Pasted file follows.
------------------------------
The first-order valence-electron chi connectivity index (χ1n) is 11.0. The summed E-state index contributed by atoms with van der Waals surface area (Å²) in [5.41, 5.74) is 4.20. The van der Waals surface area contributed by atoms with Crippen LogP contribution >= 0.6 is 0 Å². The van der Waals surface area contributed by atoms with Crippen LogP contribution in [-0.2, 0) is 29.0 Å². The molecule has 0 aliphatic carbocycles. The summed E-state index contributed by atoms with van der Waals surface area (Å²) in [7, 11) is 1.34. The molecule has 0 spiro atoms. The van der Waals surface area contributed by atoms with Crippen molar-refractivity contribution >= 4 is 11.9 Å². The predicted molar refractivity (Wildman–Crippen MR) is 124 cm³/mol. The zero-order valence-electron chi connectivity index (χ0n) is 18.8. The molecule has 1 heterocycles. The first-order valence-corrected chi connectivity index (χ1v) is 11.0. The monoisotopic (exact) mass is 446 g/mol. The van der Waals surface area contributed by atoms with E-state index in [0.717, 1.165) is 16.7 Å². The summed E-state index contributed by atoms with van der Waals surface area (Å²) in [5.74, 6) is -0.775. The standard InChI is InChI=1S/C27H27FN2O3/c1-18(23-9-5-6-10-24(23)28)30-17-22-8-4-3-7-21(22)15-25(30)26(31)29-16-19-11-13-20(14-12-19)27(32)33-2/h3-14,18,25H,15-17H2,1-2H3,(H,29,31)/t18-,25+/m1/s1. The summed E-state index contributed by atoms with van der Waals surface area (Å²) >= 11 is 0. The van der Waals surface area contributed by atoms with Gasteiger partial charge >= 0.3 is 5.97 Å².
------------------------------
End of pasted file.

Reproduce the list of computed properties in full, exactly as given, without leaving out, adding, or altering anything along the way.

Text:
The first-order valence-electron chi connectivity index (χ1n) is 11.0. The summed E-state index contributed by atoms with van der Waals surface area (Å²) in [5.41, 5.74) is 4.20. The van der Waals surface area contributed by atoms with Crippen LogP contribution >= 0.6 is 0 Å². The van der Waals surface area contributed by atoms with Crippen LogP contribution in [-0.2, 0) is 29.0 Å². The molecule has 0 aliphatic carbocycles. The summed E-state index contributed by atoms with van der Waals surface area (Å²) in [7, 11) is 1.34. The molecule has 0 spiro atoms. The van der Waals surface area contributed by atoms with Crippen molar-refractivity contribution >= 4 is 11.9 Å². The predicted molar refractivity (Wildman–Crippen MR) is 124 cm³/mol. The zero-order valence-electron chi connectivity index (χ0n) is 18.8. The molecule has 1 heterocycles. The first-order valence-corrected chi connectivity index (χ1v) is 11.0. The monoisotopic (exact) mass is 446 g/mol. The van der Waals surface area contributed by atoms with E-state index in [0.717, 1.165) is 16.7 Å². The summed E-state index contributed by atoms with van der Waals surface area (Å²) in [5.74, 6) is -0.775. The standard InChI is InChI=1S/C27H27FN2O3/c1-18(23-9-5-6-10-24(23)28)30-17-22-8-4-3-7-21(22)15-25(30)26(31)29-16-19-11-13-20(14-12-19)27(32)33-2/h3-14,18,25H,15-17H2,1-2H3,(H,29,31)/t18-,25+/m1/s1. The summed E-state index contributed by atoms with van der Waals surface area (Å²) >= 11 is 0. The van der Waals surface area contributed by atoms with Gasteiger partial charge >= 0.3 is 5.97 Å².